Friday, December 9, 2011

President’s Choice Organics Caboose

I liked this little P.C. Organics caboose, and wanted to run it on the layout, but I thought it needed a little sprucing up first. I should mention before getting into the details of the upgrade that this thing is more a toy than a model for serious model railroaders, so it doesn’t have the basic detail that is commonplace on today’s model equipment. Several years ago the Loblaws grocery chain sold HO-scale train sets around Christmastime. One year they featured a set that contained cars printed with logos and advertisements from their then new Organics line of products that featured, you guessed it, organic foods. Well, we eat lots of organic vegetables, so it seemed like a natural match and I bought one. Most of the cars aren’t anything special, and are rather bland, but I’ve always thought the design of this caboose was well done. And as luck would have it, while I was thinking about how to upgrade the caboose I had from the set, I saw another one for sale in the used items bin at my local hobby store for $2.99, which I immediately bought so I’d have a spare in case I messed up - which is my code for accidently broke ! - the one I had on hand.

Basically all I did was a little painting, changed out the horn-and-hook couplers, and added some window glazing. Not a lot. It didn’t change it into a highly detailed, prototypically accurate prize-winner, but it cranked up its look a bit to make it somewhat more believable, and a little more interesting to look at. These simple changes can improve many older resale items and cast-offs into more interesting models, but one can’t expect miracle transformations.

The first step is to pry it apart and separate all the pieces. Nothing is glued to together, so this step is fairly easy. Turns out that is the hardest part, and the rest is even easier (in no particular order):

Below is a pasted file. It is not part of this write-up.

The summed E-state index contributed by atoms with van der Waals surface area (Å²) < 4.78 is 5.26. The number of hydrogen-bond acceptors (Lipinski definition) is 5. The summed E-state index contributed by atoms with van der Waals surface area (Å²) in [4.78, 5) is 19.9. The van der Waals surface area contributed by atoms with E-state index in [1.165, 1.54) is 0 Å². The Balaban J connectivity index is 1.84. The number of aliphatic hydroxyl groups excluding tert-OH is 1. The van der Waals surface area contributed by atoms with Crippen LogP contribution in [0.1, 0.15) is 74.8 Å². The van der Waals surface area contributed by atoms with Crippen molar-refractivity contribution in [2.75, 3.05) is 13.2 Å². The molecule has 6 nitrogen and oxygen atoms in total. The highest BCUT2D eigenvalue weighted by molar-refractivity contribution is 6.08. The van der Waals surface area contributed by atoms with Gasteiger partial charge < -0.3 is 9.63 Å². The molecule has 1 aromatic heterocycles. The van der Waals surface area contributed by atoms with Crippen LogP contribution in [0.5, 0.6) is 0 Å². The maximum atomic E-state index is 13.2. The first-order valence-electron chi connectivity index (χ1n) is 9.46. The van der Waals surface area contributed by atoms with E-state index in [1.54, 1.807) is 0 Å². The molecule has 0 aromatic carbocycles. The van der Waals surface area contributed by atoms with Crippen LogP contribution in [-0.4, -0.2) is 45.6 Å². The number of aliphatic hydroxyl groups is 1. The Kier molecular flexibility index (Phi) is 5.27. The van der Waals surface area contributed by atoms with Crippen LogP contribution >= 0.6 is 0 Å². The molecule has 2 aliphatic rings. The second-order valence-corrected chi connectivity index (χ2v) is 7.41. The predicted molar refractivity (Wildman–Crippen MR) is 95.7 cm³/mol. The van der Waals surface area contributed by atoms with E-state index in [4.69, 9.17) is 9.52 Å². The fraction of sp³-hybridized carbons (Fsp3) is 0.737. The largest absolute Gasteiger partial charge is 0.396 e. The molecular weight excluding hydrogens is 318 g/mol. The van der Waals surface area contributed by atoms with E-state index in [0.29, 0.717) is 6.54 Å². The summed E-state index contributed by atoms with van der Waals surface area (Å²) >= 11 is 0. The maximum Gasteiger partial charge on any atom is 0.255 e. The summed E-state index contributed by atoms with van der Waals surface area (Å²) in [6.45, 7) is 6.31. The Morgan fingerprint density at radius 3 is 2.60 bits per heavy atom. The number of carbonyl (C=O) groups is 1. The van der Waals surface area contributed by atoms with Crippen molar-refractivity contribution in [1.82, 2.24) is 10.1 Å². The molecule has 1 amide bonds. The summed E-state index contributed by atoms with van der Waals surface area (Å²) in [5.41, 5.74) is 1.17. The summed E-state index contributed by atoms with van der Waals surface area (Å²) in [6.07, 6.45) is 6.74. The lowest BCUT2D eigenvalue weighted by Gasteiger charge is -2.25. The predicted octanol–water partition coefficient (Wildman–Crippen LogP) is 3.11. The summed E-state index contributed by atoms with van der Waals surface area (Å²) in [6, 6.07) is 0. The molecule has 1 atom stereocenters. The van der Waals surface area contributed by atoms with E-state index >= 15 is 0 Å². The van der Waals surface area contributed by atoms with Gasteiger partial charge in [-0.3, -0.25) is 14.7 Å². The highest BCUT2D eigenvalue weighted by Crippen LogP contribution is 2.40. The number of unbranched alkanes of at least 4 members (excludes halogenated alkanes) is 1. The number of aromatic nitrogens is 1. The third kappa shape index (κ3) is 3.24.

1. Paint the inside of the body flat black. This reduces the translucency of the body giving it a little more solid appearance as well as obscuring lines of sight into the interior space.
  2. Paint the doors, window frames, chimney, and end hand-rail assemblies flat aluminum.
  3. Paint the body-mounted hand rails and rear platform safety chains flat yellow.
  4. Paint the roof-top walkway flat aluminum, and wash it with thinned flat black to make the grid stand-out a bit.
  5. Paint the underside of the floor assembly with a loose mixture of flat aluminum, flat black and brown.
  6. Pop out the horn-and-hook couplers and replace them with Kadee knuckle couplers.
  7. Put a thin plastic backing behind the molded holes – inside the body – to form the red end lights, paint the resulting cup bright red and then fill with Micro Krystal Klear to form the light.
  8. So, I lied a little, there is one tricky part to this conversion. The fore and aft windows on the cupola don’t have ledges. Meaning, any glazing added won’t have the affect of sealing off the body to the elements. I had to cut some styrene pieces and glue them in to serve that purpose; however, I cheated and didn’t fit them so they’d be level and seamless with the top of the roof. I merely inset them. This seals things off, but in a prototype this would create an artificial tray where rain and snow would collect.
  9. Cut and glue clear plastic glazing into the window openings.
  10. Add black cardboard view blockers to the interior so viewers can’t see right through the body. This, along with the inside walls painted black and glazing added to the windows gives it a little more solid appearance.
  11. After snapping all the parts back together, I applied some loose weathering washes to the body and undercarriage to make it look like it has been in service for awhile.
That’s it. It’s not a perfect model, but it’s interesting. To wrap up, I thought I’d end with this ode to vegetables by Brian Wilson from his Smile album.

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